The more I hear about national and global circumstances, the more convinced I am that many problems result from a lack of joined-up thinking and processes, and I find it frustrating that those in positions of power and who have the potential to bring about change do not seem to recognise that failures of communication – in an age of unprecedented mass communication – are often significant contributors to large problems. If, as has been claimed, we cannot have meaningful relationships with more than a maximum of 100 to 150 other individuals, how can it be either efficient or cost-effective to construct ever larger national and global organisations in which the right hand loses touch with what the left hand is doing? We may be better connected than ever but are we actually communicating much less effectively at many levels – don’t we need to concentrate more on something else derived from the same root word, and to nurture community, whether that is by creating smaller and effective networks within large organisations, by devolving decision-making to the places where those decisions are to be implemented or by setting up local initiatives to tackle what have been identified as national problems? With increased connectivity there has arisen a parallel phenomenon: increased isolation and loneliness. But when we look at the local picture rather than trying to start with the global or national, there are opportunities for effective action for everyone, beginning right where we all are. Just because a group has as its primary function the sharing of a common interest in history, singing, art or food doesn’t mean that it cannot also function effectively as a way of including the isolated, feeding the need for human contact and lifting the depression of the lonely – perhaps it just needs some more joined-up thinking?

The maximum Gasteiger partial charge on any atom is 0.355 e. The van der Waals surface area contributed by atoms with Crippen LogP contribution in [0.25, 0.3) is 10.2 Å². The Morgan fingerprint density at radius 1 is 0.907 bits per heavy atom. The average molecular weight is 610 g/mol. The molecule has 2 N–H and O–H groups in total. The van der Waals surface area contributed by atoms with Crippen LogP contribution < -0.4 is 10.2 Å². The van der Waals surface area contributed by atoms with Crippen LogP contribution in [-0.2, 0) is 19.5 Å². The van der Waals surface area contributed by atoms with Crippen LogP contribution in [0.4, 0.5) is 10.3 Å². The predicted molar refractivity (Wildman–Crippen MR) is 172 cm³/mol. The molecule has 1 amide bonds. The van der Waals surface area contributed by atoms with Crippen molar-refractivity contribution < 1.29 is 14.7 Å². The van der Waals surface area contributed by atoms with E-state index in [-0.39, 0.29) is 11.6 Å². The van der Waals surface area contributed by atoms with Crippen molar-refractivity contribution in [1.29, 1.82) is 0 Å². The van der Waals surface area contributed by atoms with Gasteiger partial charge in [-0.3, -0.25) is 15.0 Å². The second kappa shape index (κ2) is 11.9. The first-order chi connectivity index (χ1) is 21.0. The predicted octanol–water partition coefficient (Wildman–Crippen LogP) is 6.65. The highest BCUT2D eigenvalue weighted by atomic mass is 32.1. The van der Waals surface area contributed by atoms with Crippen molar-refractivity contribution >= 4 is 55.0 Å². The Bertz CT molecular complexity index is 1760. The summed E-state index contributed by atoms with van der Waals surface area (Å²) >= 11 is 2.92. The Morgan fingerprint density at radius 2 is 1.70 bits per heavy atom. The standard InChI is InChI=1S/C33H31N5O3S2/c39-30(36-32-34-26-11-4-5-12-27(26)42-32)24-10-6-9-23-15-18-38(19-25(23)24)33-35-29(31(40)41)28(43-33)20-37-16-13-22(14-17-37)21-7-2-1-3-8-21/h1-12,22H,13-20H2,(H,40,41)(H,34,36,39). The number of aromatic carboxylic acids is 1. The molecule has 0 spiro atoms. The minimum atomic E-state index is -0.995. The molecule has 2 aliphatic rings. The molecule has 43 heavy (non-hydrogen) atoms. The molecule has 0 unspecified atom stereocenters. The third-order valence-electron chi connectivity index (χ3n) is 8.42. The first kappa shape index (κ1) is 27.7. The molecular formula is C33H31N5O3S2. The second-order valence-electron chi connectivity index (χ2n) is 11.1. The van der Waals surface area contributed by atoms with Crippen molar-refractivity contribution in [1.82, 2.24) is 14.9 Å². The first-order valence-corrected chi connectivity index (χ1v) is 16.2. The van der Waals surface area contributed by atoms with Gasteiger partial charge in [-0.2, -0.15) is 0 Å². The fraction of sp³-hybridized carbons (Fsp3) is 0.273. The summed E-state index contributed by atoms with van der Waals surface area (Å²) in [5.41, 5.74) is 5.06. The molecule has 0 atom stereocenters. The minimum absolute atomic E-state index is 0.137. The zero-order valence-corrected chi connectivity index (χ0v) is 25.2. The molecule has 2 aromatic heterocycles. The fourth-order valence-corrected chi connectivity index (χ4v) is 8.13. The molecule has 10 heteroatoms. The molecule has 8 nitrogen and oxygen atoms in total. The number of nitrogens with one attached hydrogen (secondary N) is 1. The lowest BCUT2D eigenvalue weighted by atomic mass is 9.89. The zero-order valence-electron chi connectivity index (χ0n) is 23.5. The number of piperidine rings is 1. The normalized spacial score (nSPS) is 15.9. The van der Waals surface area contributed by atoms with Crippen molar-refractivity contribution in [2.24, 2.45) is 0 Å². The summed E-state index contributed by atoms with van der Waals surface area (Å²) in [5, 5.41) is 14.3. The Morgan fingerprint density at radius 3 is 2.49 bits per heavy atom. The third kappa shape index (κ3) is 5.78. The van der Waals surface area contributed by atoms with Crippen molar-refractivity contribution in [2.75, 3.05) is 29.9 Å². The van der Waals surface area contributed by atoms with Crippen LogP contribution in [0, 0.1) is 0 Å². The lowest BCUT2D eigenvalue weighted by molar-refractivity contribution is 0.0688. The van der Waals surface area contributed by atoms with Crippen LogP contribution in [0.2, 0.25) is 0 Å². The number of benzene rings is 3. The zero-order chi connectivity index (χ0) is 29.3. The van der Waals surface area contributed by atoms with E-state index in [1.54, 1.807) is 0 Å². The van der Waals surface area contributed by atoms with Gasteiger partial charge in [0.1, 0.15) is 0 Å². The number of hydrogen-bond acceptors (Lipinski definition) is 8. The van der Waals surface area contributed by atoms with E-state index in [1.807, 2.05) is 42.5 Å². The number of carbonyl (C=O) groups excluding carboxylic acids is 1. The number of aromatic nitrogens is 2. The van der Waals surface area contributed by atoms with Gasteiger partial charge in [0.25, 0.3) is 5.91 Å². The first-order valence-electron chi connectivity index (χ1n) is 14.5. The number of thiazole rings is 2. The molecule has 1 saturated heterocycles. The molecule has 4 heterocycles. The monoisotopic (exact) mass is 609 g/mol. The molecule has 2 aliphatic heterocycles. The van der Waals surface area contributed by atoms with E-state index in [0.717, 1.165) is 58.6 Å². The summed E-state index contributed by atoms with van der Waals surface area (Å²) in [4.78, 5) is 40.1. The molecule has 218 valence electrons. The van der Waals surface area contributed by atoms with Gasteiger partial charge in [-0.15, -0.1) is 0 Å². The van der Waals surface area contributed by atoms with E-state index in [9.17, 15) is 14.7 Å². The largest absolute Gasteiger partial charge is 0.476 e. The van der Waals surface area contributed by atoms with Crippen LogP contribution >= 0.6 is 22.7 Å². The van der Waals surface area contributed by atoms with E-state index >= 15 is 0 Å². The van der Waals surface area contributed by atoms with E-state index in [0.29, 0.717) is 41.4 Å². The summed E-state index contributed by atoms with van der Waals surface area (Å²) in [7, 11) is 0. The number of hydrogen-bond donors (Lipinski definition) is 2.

The Joy of Books

The Joy of Books